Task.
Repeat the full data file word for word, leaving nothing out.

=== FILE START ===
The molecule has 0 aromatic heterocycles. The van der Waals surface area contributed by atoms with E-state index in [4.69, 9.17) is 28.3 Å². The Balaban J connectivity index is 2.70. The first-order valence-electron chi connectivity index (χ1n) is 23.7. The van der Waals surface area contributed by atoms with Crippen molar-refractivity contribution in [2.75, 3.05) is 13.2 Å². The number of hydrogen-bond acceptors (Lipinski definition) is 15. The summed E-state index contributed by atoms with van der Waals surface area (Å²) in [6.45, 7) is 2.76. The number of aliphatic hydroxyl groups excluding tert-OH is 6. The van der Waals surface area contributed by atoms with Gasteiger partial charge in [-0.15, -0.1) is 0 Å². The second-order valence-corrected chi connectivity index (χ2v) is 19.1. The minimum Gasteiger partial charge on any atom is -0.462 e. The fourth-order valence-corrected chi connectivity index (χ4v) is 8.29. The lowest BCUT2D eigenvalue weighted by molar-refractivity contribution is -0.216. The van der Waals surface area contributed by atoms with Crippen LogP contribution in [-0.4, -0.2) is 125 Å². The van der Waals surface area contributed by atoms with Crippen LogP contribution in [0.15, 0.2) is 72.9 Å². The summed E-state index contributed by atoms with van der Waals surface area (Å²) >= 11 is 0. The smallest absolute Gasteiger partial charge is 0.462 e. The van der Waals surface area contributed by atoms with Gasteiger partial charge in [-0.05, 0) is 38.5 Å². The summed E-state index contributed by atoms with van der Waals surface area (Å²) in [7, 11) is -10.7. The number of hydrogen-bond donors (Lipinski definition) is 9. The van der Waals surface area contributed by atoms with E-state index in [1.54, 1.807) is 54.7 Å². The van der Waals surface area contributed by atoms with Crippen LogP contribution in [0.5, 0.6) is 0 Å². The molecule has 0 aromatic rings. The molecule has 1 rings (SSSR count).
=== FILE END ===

The molecule has 0 aromatic heterocycles. The van der Waals surface area contributed by atoms with E-state index in [4.69, 9.17) is 28.3 Å². The Balaban J connectivity index is 2.70. The first-order valence-electron chi connectivity index (χ1n) is 23.7. The van der Waals surface area contributed by atoms with Crippen molar-refractivity contribution in [2.75, 3.05) is 13.2 Å². The number of hydrogen-bond acceptors (Lipinski definition) is 15. The summed E-state index contributed by atoms with van der Waals surface area (Å²) in [6.45, 7) is 2.76. The number of aliphatic hydroxyl groups excluding tert-OH is 6. The van der Waals surface area contributed by atoms with Gasteiger partial charge in [-0.15, -0.1) is 0 Å². The second-order valence-corrected chi connectivity index (χ2v) is 19.1. The minimum Gasteiger partial charge on any atom is -0.462 e. The fourth-order valence-corrected chi connectivity index (χ4v) is 8.29. The lowest BCUT2D eigenvalue weighted by molar-refractivity contribution is -0.216. The van der Waals surface area contributed by atoms with Crippen LogP contribution in [-0.4, -0.2) is 125 Å². The van der Waals surface area contributed by atoms with Crippen LogP contribution in [0.15, 0.2) is 72.9 Å². The summed E-state index contributed by atoms with van der Waals surface area (Å²) >= 11 is 0. The smallest absolute Gasteiger partial charge is 0.462 e. The van der Waals surface area contributed by atoms with Gasteiger partial charge in [-0.05, 0) is 38.5 Å². The summed E-state index contributed by atoms with van der Waals surface area (Å²) in [7, 11) is -10.7. The number of hydrogen-bond donors (Lipinski definition) is 9. The van der Waals surface area contributed by atoms with E-state index in [1.54, 1.807) is 54.7 Å². The van der Waals surface area contributed by atoms with Crippen LogP contribution in [0.5, 0.6) is 0 Å². The molecule has 0 aromatic rings. The molecule has 1 rings (SSSR count).